The third generation of original AIBOs, the ERS-7 was the most advanced AIBO of its era.
In 2003, the white ERS-7 and it's software named "MIND" was released on Japanese, US, and European shores. The goal was to create a cohesive environment for AIBO, featuring a single software that would be continuously updated with both autonomous and utility-focused functionality- a generally new concept at the time, contrasting with the previous business model of creating a separate software for every different application of AIBO's technology.
In the following two years, Sony would release the white and black MIND 2 revision (2002) and white, black, and champagne MIND 3 revision (2003). Under pressure from Sony's administration change coupled with the understanding that the AIBO project would be retired soon, all traces of lead were removed from the 2005 robots.
It sold for 1,599 USD at it's initial launch.
The ERS-7 was the first AIBO to be explicitly referred to by Sony as a 'robot dog'. The design followed suit. Sony went back to studying the movement and behavior of dogs, and of note was the changes in the head assembly- the tilt axis was removed and replaced in favor of two 'up and down' servos- one in the neck, and one in the head, meant to imitate the distinctive "scooping" motion Sony engineers noticed in real dogs.
ERS-7 colors were released incrementally. For each MIND release, the previous colors were also featured. MIND 1 featured white, MIND 2 white and black, and MIND 3 white, black, and the limited edition "champagne".
Interestingly, different regional branches of Sony seemed to disagree, or at least report differently, as to whether or not the champagne/honey brown AIBO was limited edition, special edition, or simply an extension of the basic color options. The questions were answered when Sony announced AIBO's discontinuation later that year.
The ERS-7 functions similarly to previous models. The software released with the 7 series aimed to polish and perfect previous features in older AIBOWARE.
The ERS-7 has features two, (rather than one) infrared sensors- one on the snout, and one in the chest, enabling AIBO to detect both drops and walls more effectively. Electric static sensors replaced the button-style sensors for touch detection on the head and back. 24 LEDs replaced the previous 6 in the head module- this technology was named "Illume-Face".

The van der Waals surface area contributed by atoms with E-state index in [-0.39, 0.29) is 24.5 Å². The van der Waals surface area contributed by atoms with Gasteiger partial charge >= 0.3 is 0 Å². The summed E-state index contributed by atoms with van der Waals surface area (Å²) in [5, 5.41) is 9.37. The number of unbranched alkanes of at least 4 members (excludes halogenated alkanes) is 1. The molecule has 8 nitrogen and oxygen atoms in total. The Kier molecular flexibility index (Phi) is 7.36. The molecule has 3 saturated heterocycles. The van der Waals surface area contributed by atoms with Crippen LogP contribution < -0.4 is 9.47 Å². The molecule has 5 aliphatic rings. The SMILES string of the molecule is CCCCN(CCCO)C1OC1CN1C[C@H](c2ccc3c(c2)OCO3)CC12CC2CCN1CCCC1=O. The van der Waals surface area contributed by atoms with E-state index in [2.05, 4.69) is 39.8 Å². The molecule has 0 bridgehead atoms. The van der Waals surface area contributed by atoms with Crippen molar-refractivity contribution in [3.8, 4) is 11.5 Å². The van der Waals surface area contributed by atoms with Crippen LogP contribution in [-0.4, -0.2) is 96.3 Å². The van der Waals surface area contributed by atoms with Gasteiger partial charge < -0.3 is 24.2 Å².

|Processor||64-bit RISC processor|
|Camera||350,000-pixel CMOS image sensor|
|Audio Input||Stereo microphones|
|Sensors||Infrared distance sensor (x2)
Pressure sensor (on the head, back, chin and paw
|Wireless LAN||Internal standard compatibility: IEEE 802.11b/IEEE 802.11
Frequency band: 2.4 GHz
Wireless channels: 1 - 11
Modulation: DS-SS (IEEE 802.11-compliant)
Encryption: WEP 64 (40 bits), WEP 128 (104 bits)
|Degrees of freedom||Mouth: 1 degree of freedom
Head: 3 degrees of freedom
Leg: 3 degrees of freedom per leg
Ear: 1 degree of freedom per ear
Tail: 2 degrees of freedom
(20 degrees of freedom in total)
|Power consumption||Approx 7 W (in normal mode)|
There were three software releases for the ERS-7 under the umbrella MIND- MIND, MIND 2, and MIND 3. Each software improved on the previous software incrementally. Notably, MIND aimed to maintain a "24/7" coexistence between AIBO and it's owner, made possible by vastly improved self-charging, RSS/eMail compatibility, and a set wake/sleep cycle.
See: Troubleshooting (7)
A single, clear-shelled ERS-7 exists and was manufactured in response to community demand. The robot premiered at a European AIBO meet. A prominent user tried to buy the robot, but Sony would not relent. Reportedly, the robot has made appearances at various museums and displays- photographic evidence exists of these events, but the circumstances are lost to time. It is unknown where the robot currently resides.
The ERS-7M1 model is notorious for having faulty 'hip' joints. With the release of the ERS-7M2, this flaw was mostly eliminated. ERS-7M2 and ERS-7M3 models are still risk the legs "giving out" over years of heavy use- repair technology exists in the form of a 'pin', similar to the previously standardized DHS, PAS, and TAS fixes, but is very much new ground.